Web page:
R _{thr}=Δ_{0}10−(P _{thr} −P _{T}+Π_{0})/(10n _{P}) (14)
As R_{thr }increases (or equivalently as P_{T }is increased), the connectivity of the network increases.
Here, it is assumed that transmit powers and threshold powers are identical for each node. In reality, device variations and differing battery levels result in many singledirectional edges. Although these results consider only bidirectional edges, the case of singledirectional links can be addressed by specifying a random P_{T }and P_{thr }for each device.
Simulation is used to generate random graphs which represent random deployments of a multihop network. Each deployment has the identical node geometry; because each deployment is in a different place, the radio environment and thus the received power vector P is different. In the simulation, nodes include
={1, . . . , N}, particular coordinates (x_{i},y_{i}) for all iεV, and then independent trials are performed. In each trial, the following conditions are satisfied. First, vector P is generated from a multivariate Gaussian distribution, with meanFor simulations, model parameters are set as follows: σ{dB}=7.0, n_{p}=3.0, and Δ_{0}=1 m; and the measured parameters of δ=0.21 m and σ_{X}/σ_{dB}=0.29. R_{thr }is varied, or equivalently because of Eqn. 14, (P_{T}−Π−P_{thr}) is varied. This allows for the study of the effects of increasing ‘range’, however that increased range is achieved.
A sensor network of N=16 nodes deployed regularly in a 4 by 4 grid, in a 4 m by 4 m area (so that the nodes are spaced each 1.333 m). 10^{5 }trials are run at each value of R_{thr }between 1.1 m and 2.5 m.
The same N=16 nodes are also deployed in a long rectangle, in a 2 by 8 grid, in a 1.5 m by 10.5 m area (so that nodes are spaced each 1.5 m). This deployment has approximately the same area (16 m^{2 }vs. 15.75 m^{2 }here) and thus the same node density. The longer deployment simulates a sensor network used, for example, in a security system to monitor a border. 10^{5 }trials are run at each value of range R_{thr }between 1.8 m and 3.4 m, and
For reliable deployments, e.g., with R_{thr}=2.2 m in the square example, the probability of the network being disconnected is 4.1×10^{−3 }under the i.i.d. link fading model and 9.5×10^{−3 }under the correlated link shadowing model. The increase of 230% for the correlated model represents a significant increase in the risk of network nonconnectivity. In the rectangular example, for R_{thr}=3.0 m, the probability of nonconnectivity rises 380% from 1.6×10^{−3 }under the i.i.d. link fading model to 6.1×10^{−3 }under the correlated link shadowing model. As such, narrow deployment areas magnify the negative effects of link correlation on network connectivity. The results also indicate that as the overall reliability is increased, the overestimation of connectivity in the link fading model will be increasingly severe.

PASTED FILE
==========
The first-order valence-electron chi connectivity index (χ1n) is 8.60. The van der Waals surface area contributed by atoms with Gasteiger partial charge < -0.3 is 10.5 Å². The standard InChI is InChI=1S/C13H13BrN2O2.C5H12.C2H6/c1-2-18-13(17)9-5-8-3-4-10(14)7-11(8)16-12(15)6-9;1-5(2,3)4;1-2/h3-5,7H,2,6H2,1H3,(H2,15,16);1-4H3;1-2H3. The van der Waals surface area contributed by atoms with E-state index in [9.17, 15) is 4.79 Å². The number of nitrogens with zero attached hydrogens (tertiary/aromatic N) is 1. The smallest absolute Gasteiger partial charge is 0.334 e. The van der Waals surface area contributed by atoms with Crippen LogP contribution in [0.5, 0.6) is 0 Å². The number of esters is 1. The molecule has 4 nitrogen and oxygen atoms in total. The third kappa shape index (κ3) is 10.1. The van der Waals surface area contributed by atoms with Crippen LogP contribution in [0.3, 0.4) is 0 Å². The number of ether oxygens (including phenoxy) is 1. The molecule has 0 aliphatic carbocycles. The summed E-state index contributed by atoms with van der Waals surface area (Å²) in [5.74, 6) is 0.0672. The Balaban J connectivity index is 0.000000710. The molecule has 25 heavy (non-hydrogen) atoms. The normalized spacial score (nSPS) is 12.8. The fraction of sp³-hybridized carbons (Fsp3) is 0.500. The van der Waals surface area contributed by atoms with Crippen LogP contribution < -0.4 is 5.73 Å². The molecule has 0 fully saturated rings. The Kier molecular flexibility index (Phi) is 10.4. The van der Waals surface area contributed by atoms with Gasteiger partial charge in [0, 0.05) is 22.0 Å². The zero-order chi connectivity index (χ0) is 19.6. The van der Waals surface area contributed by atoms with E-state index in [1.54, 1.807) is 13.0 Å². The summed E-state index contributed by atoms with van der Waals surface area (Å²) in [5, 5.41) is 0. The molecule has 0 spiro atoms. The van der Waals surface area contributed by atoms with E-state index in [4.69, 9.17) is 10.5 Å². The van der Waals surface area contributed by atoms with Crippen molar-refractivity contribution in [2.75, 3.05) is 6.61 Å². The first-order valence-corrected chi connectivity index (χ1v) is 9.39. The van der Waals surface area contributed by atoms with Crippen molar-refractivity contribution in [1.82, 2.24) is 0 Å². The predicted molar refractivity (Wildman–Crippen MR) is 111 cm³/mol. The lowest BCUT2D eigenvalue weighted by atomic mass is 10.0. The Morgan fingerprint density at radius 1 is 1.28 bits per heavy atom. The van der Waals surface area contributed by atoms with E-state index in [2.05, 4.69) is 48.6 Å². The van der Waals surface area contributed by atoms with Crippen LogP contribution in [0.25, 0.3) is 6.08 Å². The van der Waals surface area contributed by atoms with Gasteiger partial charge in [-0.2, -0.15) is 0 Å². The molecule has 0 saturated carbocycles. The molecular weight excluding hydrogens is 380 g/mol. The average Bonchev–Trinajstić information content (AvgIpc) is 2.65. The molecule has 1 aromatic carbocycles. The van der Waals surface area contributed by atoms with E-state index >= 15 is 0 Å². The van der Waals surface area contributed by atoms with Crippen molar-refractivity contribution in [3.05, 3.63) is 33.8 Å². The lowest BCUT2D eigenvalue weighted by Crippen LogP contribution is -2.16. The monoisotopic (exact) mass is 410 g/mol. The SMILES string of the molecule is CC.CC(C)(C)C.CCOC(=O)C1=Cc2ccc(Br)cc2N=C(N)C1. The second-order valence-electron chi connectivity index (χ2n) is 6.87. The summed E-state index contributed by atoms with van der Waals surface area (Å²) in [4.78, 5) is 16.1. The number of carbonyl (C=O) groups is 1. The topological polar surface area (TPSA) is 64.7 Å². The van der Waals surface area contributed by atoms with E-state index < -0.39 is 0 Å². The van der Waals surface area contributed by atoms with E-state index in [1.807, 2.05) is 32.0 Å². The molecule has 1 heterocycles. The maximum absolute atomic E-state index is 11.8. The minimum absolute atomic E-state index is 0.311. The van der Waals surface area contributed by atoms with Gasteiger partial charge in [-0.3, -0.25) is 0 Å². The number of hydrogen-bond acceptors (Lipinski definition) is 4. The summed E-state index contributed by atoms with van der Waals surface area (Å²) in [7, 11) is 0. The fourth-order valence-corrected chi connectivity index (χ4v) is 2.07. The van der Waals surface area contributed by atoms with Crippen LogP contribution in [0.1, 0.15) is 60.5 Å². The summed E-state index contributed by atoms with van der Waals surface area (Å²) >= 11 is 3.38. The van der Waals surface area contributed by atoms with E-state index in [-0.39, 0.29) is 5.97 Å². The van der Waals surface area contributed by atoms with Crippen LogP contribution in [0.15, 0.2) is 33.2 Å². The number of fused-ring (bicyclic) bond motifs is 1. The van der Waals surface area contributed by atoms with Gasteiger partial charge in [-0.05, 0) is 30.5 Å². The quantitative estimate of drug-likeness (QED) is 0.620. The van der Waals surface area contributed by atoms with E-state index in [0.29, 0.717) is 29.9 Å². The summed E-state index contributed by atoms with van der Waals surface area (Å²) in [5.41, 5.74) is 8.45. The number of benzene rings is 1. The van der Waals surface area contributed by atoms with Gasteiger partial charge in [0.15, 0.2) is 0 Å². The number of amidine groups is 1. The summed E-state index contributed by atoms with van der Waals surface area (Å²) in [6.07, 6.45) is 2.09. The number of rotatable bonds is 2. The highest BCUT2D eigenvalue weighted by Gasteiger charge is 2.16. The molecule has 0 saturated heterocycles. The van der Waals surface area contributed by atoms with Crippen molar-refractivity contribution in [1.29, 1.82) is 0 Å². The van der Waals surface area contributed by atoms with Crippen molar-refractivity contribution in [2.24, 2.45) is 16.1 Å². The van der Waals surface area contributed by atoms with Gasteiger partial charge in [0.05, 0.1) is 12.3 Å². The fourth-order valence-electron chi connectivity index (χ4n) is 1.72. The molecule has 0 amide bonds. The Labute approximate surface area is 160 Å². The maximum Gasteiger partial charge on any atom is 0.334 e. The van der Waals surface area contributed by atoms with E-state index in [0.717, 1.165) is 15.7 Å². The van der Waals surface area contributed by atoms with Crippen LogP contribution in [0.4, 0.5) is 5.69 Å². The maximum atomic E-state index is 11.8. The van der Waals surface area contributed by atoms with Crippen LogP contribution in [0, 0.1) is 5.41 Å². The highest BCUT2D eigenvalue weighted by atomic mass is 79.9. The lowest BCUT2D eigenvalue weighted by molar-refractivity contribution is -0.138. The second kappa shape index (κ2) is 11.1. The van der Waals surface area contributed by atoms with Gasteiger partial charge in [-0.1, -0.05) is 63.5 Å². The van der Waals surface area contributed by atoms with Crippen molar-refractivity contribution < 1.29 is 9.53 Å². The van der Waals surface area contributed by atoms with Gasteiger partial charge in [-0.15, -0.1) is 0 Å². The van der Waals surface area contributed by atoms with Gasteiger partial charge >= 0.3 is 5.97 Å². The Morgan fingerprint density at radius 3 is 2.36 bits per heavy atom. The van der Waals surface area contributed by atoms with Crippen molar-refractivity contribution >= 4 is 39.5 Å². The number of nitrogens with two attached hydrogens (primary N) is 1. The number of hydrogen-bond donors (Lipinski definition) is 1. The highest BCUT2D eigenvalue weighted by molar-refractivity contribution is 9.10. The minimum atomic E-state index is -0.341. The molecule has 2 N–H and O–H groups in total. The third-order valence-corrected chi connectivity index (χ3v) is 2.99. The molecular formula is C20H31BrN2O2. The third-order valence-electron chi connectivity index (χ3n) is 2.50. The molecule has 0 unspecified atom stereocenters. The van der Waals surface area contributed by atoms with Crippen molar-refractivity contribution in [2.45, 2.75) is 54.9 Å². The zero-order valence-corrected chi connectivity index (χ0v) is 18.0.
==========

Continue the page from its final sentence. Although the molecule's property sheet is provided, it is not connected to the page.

Sensor SelfLocalization
The present invention presents the CramerRao bound (CRB) for localization variance when measurements of signal strength are correlated as given by the NeSh model. The CRB is a lower bound on the variance of any unbiased estimator.
Derivation of the CRB is discussed. To derive the CramerRao bound, coordinates to be estimated, θ, are unknown, and given in Eqn. 15.
θ=[x _{1} , . . . ,x _{n} ,y _{1} , . . . ,y _{n}]^{T} (15)
In Eqn. 15, x_{i}=[x_{i},y_{i}]^{T }is the coordinate of node i. Here, it is assumed that some devices, nodes n+1, . . . , N have a priori known coordinate, and thus do not need to be estimated.
Let {circumflex over (x)}_{i }and ŷ_{i }be unbiased estimators of x_{i }and y_{i}. The CRB provides that the trace of the covariance of the i^{th }location estimate, which is defined as the location estimation variance bound, satisfies Eqn. 16.
The Fisher information matrix F is defined in Eqn. 17.
The derivatives
depend on whether the ith parameter is an x or y coordinate of a node, and are given in Eqn. 18.
In Eqns. 18,
and distance d_{m,i} _{ k } ^{2}=∥x_{m}−x_{j} _{ k }∥^{2}.
The term F_{μ }is the mean term and F_{C }is defined as the covariance term of the Fisher information matrix. As the names imply, the mean and covariance terms quantify the information present in the mean and the covariance of the RSS measurements in the network, respectively.